Presented with the opportunity in 2015, she joined province-wide conversations to determine the gaps and challenges during the typhoon Haiyan. Since then she has been actively engaging and has been a consistent partner in the Cebu Disability-Inclusive Disaster Risk Reduction Network. It is a multi-stakeholders advocacy coalition aims to push forward for policies and actions that will ensure inclusion of person with disabilities in DRR process and structures. The network has been hailed as one of the pioneering initiatives for disability-inclusive DRR in the country. It continuous to gain wider attention both locally and nationally. It is the first network that strongly advocate for the integration of inclusion principles in DRR.
Aside from being network convener, she leads the pool of trainers on inclusive DRR. Together with the rest of the trainers team they have been providing technical assistance to local government offices in creating spaces and opening entry points for an inclusive lens in DRR.
Lana Snobar is the Coordinator of the Counseling Unit of Caritas Jordan since 2013 and has been working with the Institution since 2012. Her work is directly linked to implement psychosocial and protection programmes targeting Syrian and Iraqi refugees as well as migrant workers all over Jordan. Before joining Caritas she worked with Dr. Walid Sarhan Clinic in Amman as a psychologist.
Lana received a bachelor’s degree in Psychology from the University of Jordan and is currently a master student on Clinic Psychology at Al-Ahliyya Amman University. She is interested in being a psychologist and trainer to be influential in her community. She holds both Jordanian and Serbian nationality.
Dr Maria Kett is Associate Professor in Humanitarianism and Disability in the UCL Institute of Epidemiology and Healthcare. An anthropologist by training, she has extensive expertise in disability- inclusive humanitarian responses, global health, human rights, climate change, poverty alleviation, and the consequences of social exclusion. Maria has undertaken research in countries across Africa and Asia, leading on a number of research programmes on disability and international development and is author of over 90 publications. She regularly serves as a consultant for numerous bilateral and multilateral donors, including the UK Department for International Development (DFID), the World Bank, the Australian Department of Finance and Trade (DFAT) and the United Nations.
Dr. Marion Staunton has been HelpAge International’s Humanitarian Inclusion & MHPSS Manager within the Humanitarian team based in London since December 2018. She has provided front line support to HelpAge International’s response to recent emergencies in Indonesia, Mozambique, and Malawi, working closely with country offices and network members to ensure inclusive programming response.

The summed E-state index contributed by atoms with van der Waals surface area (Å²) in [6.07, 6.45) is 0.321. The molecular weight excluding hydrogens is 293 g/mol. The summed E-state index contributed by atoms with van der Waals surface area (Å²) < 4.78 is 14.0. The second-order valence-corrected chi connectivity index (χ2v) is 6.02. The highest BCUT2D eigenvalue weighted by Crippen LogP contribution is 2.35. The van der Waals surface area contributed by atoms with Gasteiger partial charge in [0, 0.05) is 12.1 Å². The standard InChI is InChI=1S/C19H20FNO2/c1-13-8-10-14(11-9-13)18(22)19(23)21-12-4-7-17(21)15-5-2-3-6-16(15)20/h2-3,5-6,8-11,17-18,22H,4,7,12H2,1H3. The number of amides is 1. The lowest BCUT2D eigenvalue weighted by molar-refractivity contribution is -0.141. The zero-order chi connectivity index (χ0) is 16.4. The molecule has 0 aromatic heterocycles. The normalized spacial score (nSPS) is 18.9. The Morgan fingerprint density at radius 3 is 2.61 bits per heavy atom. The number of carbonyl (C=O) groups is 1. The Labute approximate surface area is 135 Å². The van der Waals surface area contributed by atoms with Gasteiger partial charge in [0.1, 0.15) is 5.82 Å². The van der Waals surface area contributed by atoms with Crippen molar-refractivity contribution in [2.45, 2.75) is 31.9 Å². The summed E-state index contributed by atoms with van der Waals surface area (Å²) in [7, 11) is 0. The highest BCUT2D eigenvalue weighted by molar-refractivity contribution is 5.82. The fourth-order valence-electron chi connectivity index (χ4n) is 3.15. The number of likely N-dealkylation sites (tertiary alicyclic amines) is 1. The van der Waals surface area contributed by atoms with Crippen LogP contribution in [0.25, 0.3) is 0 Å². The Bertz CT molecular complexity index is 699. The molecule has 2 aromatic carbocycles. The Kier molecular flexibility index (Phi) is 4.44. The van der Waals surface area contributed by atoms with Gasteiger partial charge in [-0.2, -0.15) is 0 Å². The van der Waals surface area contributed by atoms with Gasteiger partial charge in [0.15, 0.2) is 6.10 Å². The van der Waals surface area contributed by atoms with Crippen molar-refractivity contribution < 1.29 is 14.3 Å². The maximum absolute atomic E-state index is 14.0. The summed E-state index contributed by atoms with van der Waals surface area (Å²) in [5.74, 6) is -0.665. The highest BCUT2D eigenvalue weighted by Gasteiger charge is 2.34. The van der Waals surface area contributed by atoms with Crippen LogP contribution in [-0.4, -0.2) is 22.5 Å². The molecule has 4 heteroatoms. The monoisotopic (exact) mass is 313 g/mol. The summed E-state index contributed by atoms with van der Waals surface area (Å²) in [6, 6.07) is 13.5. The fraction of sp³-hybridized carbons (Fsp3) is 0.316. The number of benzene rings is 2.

Marion has over 12 years’ experience in the humanitarian and development sectors in Asia, particularly in Sri Lanka. Before returning to the UK in 2015 she was the Senior Advisor (Asia) for the International Rehabilitation Council for Torture victims. From 2008 to 2012 she served as Chief of Party at The Asia Foundation, managing & providing technical support to their USAID and EIDHR funded Human Rights programmes. Following the 2004 Tsunami, Marion worked with the Emergency Response Unit of the International Organisation for Migration (IOM) as Programme Manager focusing on MHPSS, protection and inclusion. Prior to joining IOM Marion was a VSO volunteer teaching in the University sector and providing technical support to national NGOs.
Marion has taught at undergraduate and postgraduate levels in Sri Lanka & Northern Ireland and has extensive experience supporting organisations through training and capacity building in MHPSS of frontline primary health care staff.
Mirela is a protection professional with 10 years experience in providing technical expertise and programming support, development and management on gender equality, GBV, accountability and inclusive programming in humanitarian and development contexts. Mirela works at CAFOD where she leads on the implementation of a Safe, Accessible, Dignified and Inclusive (SADI) approach, which brings together best practice in the sector on gender, inclusion, protection and accountability under one umbrella framework. She is currently also a member of the CARITAS Protection Mainstreaming Working Group, the IASC reference group on Inclusion of People with Disabilities and the GOARN working group on Community Participation.